Richard Pastor, Ph.D.
Richard Pastor earned an M.S. in chemistry from Syracuse University in 1977 and a Ph.D. in biophysics from Harvard University in 1984. He joined the NIH in 1984 as a staff fellow in the Laboratory of Chemical Physics at the National Institute of Diabetes and Digestive and Kidney Diseases, before spending more than a decade with the Center for Biologics Evaluation and Research (CBER) at the Food and Drug Administration. In 2006 he rejoined NIH and has been with the Membrane Biophysics Section since. In 1996 he received an Excellence in Science by a Group award from the FDA, and the Center Director’s Public Health Achievement Award from the CBER in 1997. Dr. Pastor has authored or coauthored more than 100 papers or book chapters. He is a reviewer for numerous journals, including the Biophysical Journal, Journal of the American Chemical Society, Journal of Physical Chemistry, Journal of Chemical Physics, Journal of Computational Chemistry, and Biochemistry. He is also an Editorial Board Member for the Journal of Membrane Biology. Since 2003, he has been an Advisory Board Member for the NIH Resource for Macromolecular Modeling and Bioinformatics at the University of Illinois at Urbana-Champaign.
- Richard Pastor, Ph.D.
Dr. Pastor applies information collected from computer simulations and statistical mechanics to biophysics, with an emphasis on cell membranes. Cell membranes are not only the physical barriers that partition cells into units with discrete subcompartments, they are also dynamic, heterogeneous structures comprising multiple types of fats, proteins, and sugars which allow the cell to communicate with its environment. Dr. Pastor is combining experiments on simplified membranes with the fundamental principles and simulation techniques of physics to understand and model cell membranes on the atomic level. Such simulations hold extraordinary promise: in applied areas such as drug design, they could provide a detailed picture of drug binding and transport through the membrane; on a fundamental level, they could answer questions concerning cell fusion and signal transduction, and they are a valuable complement to experimental manipulations.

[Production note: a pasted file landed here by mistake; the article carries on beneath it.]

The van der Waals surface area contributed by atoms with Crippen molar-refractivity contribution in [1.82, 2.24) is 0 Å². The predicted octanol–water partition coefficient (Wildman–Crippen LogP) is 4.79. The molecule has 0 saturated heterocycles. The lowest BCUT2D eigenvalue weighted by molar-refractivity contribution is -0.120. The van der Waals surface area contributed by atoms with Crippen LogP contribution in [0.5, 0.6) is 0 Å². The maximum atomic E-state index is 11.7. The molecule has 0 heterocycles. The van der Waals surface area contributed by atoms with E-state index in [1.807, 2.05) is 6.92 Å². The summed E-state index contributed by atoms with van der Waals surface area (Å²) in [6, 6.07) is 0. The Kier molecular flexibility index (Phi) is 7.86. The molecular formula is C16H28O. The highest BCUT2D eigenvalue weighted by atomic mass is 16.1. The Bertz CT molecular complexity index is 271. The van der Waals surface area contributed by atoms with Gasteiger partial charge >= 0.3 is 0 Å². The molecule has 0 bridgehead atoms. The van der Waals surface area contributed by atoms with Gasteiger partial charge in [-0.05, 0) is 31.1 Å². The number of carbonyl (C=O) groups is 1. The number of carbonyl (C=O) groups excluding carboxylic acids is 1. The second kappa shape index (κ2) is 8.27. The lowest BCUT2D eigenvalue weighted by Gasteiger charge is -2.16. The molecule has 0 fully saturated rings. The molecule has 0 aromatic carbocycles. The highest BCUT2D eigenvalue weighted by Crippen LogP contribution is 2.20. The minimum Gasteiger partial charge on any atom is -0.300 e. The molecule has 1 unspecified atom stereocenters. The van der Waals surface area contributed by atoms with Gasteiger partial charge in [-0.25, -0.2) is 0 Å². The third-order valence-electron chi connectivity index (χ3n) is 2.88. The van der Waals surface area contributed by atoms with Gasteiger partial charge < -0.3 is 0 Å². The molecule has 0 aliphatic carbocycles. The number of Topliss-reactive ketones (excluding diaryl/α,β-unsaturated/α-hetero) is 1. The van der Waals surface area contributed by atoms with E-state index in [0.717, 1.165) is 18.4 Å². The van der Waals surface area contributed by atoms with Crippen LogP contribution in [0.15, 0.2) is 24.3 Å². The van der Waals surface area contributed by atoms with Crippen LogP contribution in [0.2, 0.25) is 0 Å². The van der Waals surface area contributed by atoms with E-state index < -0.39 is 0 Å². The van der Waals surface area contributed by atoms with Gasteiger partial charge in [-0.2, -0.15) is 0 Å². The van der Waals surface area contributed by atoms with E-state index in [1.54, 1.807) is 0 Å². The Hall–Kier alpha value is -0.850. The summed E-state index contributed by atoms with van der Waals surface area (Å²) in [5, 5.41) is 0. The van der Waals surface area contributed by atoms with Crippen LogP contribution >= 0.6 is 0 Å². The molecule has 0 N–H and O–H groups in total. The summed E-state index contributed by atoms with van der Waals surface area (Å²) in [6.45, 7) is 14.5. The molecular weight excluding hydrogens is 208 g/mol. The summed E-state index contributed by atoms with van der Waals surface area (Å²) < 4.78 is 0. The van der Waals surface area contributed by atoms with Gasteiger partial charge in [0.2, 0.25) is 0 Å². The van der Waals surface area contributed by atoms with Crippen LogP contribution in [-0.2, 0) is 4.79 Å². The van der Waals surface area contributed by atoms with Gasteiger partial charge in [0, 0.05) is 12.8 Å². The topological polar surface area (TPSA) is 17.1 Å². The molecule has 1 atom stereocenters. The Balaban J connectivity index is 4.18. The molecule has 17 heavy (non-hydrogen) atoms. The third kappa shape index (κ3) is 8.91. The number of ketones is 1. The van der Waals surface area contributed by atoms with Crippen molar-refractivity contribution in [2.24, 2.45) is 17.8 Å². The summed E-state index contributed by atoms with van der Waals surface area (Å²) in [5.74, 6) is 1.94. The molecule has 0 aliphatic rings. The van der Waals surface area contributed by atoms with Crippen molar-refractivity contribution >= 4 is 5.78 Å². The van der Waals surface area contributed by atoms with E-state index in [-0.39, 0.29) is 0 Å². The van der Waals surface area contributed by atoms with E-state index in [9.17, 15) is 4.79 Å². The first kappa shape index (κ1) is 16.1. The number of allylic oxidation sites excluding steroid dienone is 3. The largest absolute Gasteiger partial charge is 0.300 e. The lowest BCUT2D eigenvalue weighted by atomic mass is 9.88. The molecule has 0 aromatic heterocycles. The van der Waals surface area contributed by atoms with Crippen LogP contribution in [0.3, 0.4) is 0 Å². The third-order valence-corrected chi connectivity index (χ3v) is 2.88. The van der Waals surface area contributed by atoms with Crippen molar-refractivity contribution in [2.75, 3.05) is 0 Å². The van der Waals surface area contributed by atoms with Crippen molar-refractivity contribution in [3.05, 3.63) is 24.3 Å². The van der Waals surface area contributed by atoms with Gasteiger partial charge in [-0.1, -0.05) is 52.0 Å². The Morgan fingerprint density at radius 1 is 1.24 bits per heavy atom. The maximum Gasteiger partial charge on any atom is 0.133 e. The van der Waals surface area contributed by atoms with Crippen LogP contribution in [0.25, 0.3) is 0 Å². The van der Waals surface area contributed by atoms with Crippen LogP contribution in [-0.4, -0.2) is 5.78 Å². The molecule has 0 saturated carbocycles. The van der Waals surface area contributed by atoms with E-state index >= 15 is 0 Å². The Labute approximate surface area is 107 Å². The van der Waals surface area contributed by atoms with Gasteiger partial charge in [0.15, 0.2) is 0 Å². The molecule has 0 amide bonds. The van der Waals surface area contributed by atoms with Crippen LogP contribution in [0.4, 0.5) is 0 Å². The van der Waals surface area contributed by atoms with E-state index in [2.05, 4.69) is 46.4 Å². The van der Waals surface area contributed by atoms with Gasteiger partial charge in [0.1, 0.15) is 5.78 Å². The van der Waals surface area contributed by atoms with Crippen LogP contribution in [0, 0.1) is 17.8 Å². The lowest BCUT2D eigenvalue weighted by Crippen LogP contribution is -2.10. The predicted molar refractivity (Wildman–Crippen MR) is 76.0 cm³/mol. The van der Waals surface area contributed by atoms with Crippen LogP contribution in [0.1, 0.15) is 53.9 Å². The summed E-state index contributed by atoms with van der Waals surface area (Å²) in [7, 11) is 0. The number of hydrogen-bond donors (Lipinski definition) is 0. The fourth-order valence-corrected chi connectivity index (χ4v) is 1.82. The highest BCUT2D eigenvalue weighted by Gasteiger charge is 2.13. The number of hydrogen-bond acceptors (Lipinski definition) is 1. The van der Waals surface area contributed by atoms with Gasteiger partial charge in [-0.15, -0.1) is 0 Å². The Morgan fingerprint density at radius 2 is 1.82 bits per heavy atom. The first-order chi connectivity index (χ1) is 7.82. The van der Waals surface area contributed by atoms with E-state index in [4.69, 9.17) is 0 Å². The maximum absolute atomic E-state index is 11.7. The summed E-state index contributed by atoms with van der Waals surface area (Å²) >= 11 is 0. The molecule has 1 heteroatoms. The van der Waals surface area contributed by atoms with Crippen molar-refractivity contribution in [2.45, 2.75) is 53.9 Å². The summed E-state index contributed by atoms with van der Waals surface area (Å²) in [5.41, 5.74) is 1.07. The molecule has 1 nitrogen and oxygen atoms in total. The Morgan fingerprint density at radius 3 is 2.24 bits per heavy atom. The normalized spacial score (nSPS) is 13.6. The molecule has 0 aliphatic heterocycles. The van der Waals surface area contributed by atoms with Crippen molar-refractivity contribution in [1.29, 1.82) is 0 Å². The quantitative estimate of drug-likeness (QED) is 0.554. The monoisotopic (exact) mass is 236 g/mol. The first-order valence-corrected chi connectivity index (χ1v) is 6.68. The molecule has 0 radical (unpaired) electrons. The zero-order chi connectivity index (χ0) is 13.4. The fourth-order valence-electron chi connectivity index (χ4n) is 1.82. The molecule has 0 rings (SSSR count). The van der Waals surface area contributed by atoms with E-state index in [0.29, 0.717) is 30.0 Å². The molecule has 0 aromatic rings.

As a starting point, Dr. Pastor has focused on describing the characteristics of simplified membranes: bilayers and monolayers containing lipids such as dipalmitoylphosphatidylcholine (DPPC). Molecular dynamics (MD) simulations carried out in his laboratory have successfully reproduced experimental data including NMR relaxation times and deuterium order parameters, X-ray structure factors, lateral diffusion constants, and elastic constants of assorted bilayers. These results have then been used to refine and develop models for the structure and dynamics of membranes.
Developing the simulation methodology itself is central to Dr. Pastor’s interests. His group has contributed to the development of the simulation program CHARMM (Chemistry at HARvard Molecular Mechanics) since the 1980s.
He has recently focused on developing molecular mechanics force fields suitable for atomic level simulations of simple and complex bilayers. To this end, he and his colleagues have carried out a combination of high level quantum mechanical calculations and MD simulations on model compounds, compared the results with experimental observations, and then applied the resulting techniques to lipids and related compounds. The latest version of the CHARMM lipid force field C36—published by Dr. Pastor and his colleagues in 2010—represents a comprehensive tool for the study of heterogeneous cell membranes.
As Dr. Pastor continues to refine computational models for simple lipids, he is also aiming to introduce new levels of complexity to the simulation with the addition of new lipids, membrane components, and phases. Meanwhile, he has also turned his attention to how lipids interact with peptides in membranes. For example, many antimicrobial peptides lie on the surface of membranes until they reach a sufficiently high concentration to aggregate and form pores that completely disrupt cell function. In contrast, viral peptides can cause fusion events that safeguard the integrity of the cell membrane but allow viral entry and replication. Dr. Pastor and his colleagues are simulating the interaction of single peptides with lipid bilayers to discover precisely how they position themselves and where they put stress on the membrane.
With the overall goal of simulating a cell membrane in all its biological complexity, Dr. Pastor is in a relatively rare research situation of creating foundational tools to take advantage of computing power that will most likely exist ten to twenty years in the future. In 1993, he and his colleagues published MD simulations of a simple lipid bilayer in Science—considered a breakthrough in biophysical computing—that required 6 months on an NIH supercomputer. Bringing such an unwieldy component to any practical application would have been unfeasible. Today the same simulation would require less than an hour. In addition to providing insights into relatively simple membrane systems and molecules, Dr. Pastor’s goal is to lay the proper foundations for a truly comprehensive model of the membrane as computational power rises to meet its challenges.
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